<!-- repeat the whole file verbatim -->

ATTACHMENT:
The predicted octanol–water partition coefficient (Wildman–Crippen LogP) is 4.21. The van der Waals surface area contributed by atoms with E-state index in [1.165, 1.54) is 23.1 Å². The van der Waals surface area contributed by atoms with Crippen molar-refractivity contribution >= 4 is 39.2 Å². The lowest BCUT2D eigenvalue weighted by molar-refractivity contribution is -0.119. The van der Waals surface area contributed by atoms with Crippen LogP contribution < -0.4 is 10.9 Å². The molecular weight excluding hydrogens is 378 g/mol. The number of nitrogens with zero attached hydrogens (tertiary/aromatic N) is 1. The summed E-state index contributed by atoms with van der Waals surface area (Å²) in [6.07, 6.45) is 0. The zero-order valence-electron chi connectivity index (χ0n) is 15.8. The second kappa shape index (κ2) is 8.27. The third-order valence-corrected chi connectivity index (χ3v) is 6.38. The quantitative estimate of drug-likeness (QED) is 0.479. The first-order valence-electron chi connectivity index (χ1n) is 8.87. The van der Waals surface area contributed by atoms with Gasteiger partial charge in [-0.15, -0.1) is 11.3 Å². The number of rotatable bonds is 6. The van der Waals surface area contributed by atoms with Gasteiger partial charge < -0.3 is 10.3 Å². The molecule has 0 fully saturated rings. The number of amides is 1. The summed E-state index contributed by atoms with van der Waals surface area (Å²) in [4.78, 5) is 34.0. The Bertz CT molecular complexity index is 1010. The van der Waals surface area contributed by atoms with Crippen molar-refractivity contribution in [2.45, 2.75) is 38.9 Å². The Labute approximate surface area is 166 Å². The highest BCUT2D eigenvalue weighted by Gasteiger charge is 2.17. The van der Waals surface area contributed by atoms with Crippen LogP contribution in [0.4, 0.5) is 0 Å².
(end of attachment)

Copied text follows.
The predicted octanol–water partition coefficient (Wildman–Crippen LogP) is 4.21. The van der Waals surface area contributed by atoms with E-state index in [1.165, 1.54) is 23.1 Å². The van der Waals surface area contributed by atoms with Crippen molar-refractivity contribution >= 4 is 39.2 Å². The lowest BCUT2D eigenvalue weighted by molar-refractivity contribution is -0.119. The van der Waals surface area contributed by atoms with Crippen LogP contribution < -0.4 is 10.9 Å². The molecular weight excluding hydrogens is 378 g/mol. The number of nitrogens with zero attached hydrogens (tertiary/aromatic N) is 1. The summed E-state index contributed by atoms with van der Waals surface area (Å²) in [6.07, 6.45) is 0. The zero-order valence-electron chi connectivity index (χ0n) is 15.8. The second kappa shape index (κ2) is 8.27. The third-order valence-corrected chi connectivity index (χ3v) is 6.38. The quantitative estimate of drug-likeness (QED) is 0.479. The first-order valence-electron chi connectivity index (χ1n) is 8.87. The van der Waals surface area contributed by atoms with Gasteiger partial charge in [-0.15, -0.1) is 11.3 Å². The number of rotatable bonds is 6. The van der Waals surface area contributed by atoms with Gasteiger partial charge < -0.3 is 10.3 Å². The molecule has 0 fully saturated rings. The number of amides is 1. The summed E-state index contributed by atoms with van der Waals surface area (Å²) in [4.78, 5) is 34.0. The Bertz CT molecular complexity index is 1010. The van der Waals surface area contributed by atoms with Crippen molar-refractivity contribution in [2.45, 2.75) is 38.9 Å². The Labute approximate surface area is 166 Å². The highest BCUT2D eigenvalue weighted by Gasteiger charge is 2.17. The van der Waals surface area contributed by atoms with Crippen LogP contribution in [0.4, 0.5) is 0 Å².